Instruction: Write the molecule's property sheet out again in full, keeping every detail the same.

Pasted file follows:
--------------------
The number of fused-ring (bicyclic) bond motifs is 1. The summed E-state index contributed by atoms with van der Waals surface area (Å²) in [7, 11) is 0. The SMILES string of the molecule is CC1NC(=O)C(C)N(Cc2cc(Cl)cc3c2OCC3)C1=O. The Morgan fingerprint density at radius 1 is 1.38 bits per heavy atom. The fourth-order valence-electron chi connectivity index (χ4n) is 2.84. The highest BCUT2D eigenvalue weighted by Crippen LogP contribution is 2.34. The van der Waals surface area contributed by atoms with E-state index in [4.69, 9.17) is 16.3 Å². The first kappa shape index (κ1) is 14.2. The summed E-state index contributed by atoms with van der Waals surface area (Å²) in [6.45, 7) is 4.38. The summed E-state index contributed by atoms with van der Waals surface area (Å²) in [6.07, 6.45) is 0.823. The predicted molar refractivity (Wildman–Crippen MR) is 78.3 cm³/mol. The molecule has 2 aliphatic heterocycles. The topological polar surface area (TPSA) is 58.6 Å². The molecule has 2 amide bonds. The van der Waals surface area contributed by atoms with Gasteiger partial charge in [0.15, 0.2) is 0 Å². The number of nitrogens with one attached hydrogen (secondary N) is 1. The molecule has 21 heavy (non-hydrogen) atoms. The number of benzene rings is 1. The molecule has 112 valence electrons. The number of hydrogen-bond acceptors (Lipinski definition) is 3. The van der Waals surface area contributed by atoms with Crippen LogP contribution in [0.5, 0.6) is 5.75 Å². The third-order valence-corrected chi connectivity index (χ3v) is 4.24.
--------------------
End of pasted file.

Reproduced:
The number of fused-ring (bicyclic) bond motifs is 1. The summed E-state index contributed by atoms with van der Waals surface area (Å²) in [7, 11) is 0. The SMILES string of the molecule is CC1NC(=O)C(C)N(Cc2cc(Cl)cc3c2OCC3)C1=O. The Morgan fingerprint density at radius 1 is 1.38 bits per heavy atom. The fourth-order valence-electron chi connectivity index (χ4n) is 2.84. The highest BCUT2D eigenvalue weighted by Crippen LogP contribution is 2.34. The van der Waals surface area contributed by atoms with E-state index in [4.69, 9.17) is 16.3 Å². The first kappa shape index (κ1) is 14.2. The summed E-state index contributed by atoms with van der Waals surface area (Å²) in [6.45, 7) is 4.38. The summed E-state index contributed by atoms with van der Waals surface area (Å²) in [6.07, 6.45) is 0.823. The predicted molar refractivity (Wildman–Crippen MR) is 78.3 cm³/mol. The molecule has 2 aliphatic heterocycles. The topological polar surface area (TPSA) is 58.6 Å². The molecule has 2 amide bonds. The van der Waals surface area contributed by atoms with Gasteiger partial charge in [0.15, 0.2) is 0 Å². The number of nitrogens with one attached hydrogen (secondary N) is 1. The molecule has 21 heavy (non-hydrogen) atoms. The number of benzene rings is 1. The molecule has 112 valence electrons. The number of hydrogen-bond acceptors (Lipinski definition) is 3. The van der Waals surface area contributed by atoms with Crippen LogP contribution in [0.5, 0.6) is 5.75 Å². The third-order valence-corrected chi connectivity index (χ3v) is 4.24.